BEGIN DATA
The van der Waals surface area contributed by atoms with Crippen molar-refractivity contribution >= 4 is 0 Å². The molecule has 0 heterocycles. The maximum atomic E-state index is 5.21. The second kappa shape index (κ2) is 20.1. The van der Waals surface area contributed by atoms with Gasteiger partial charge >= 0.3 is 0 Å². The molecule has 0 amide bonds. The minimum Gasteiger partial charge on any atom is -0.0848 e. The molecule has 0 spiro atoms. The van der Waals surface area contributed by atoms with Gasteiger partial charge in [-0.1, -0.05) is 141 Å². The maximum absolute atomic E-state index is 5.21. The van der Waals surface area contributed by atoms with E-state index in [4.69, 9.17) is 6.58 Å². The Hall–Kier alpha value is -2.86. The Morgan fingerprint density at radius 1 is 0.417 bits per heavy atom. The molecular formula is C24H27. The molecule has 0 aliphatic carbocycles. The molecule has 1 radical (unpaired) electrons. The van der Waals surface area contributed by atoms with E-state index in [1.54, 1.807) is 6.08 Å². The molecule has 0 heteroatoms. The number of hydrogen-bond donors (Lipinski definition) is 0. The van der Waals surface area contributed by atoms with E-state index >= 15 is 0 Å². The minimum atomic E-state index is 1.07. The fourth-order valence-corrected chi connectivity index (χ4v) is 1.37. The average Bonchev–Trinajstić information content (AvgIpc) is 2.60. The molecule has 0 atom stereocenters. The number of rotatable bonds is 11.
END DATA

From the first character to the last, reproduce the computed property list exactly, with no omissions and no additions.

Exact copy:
The van der Waals surface area contributed by atoms with Crippen molar-refractivity contribution >= 4 is 0 Å². The molecule has 0 heterocycles. The maximum atomic E-state index is 5.21. The second kappa shape index (κ2) is 20.1. The van der Waals surface area contributed by atoms with Gasteiger partial charge >= 0.3 is 0 Å². The molecule has 0 amide bonds. The minimum Gasteiger partial charge on any atom is -0.0848 e. The molecule has 0 spiro atoms. The van der Waals surface area contributed by atoms with Gasteiger partial charge in [-0.1, -0.05) is 141 Å². The maximum absolute atomic E-state index is 5.21. The van der Waals surface area contributed by atoms with E-state index in [4.69, 9.17) is 6.58 Å². The Hall–Kier alpha value is -2.86. The Morgan fingerprint density at radius 1 is 0.417 bits per heavy atom. The molecular formula is C24H27. The molecule has 0 aliphatic carbocycles. The molecule has 1 radical (unpaired) electrons. The van der Waals surface area contributed by atoms with E-state index in [1.54, 1.807) is 6.08 Å². The molecule has 0 heteroatoms. The number of hydrogen-bond donors (Lipinski definition) is 0. The van der Waals surface area contributed by atoms with E-state index >= 15 is 0 Å². The minimum atomic E-state index is 1.07. The fourth-order valence-corrected chi connectivity index (χ4v) is 1.37. The average Bonchev–Trinajstić information content (AvgIpc) is 2.60. The molecule has 0 atom stereocenters. The number of rotatable bonds is 11.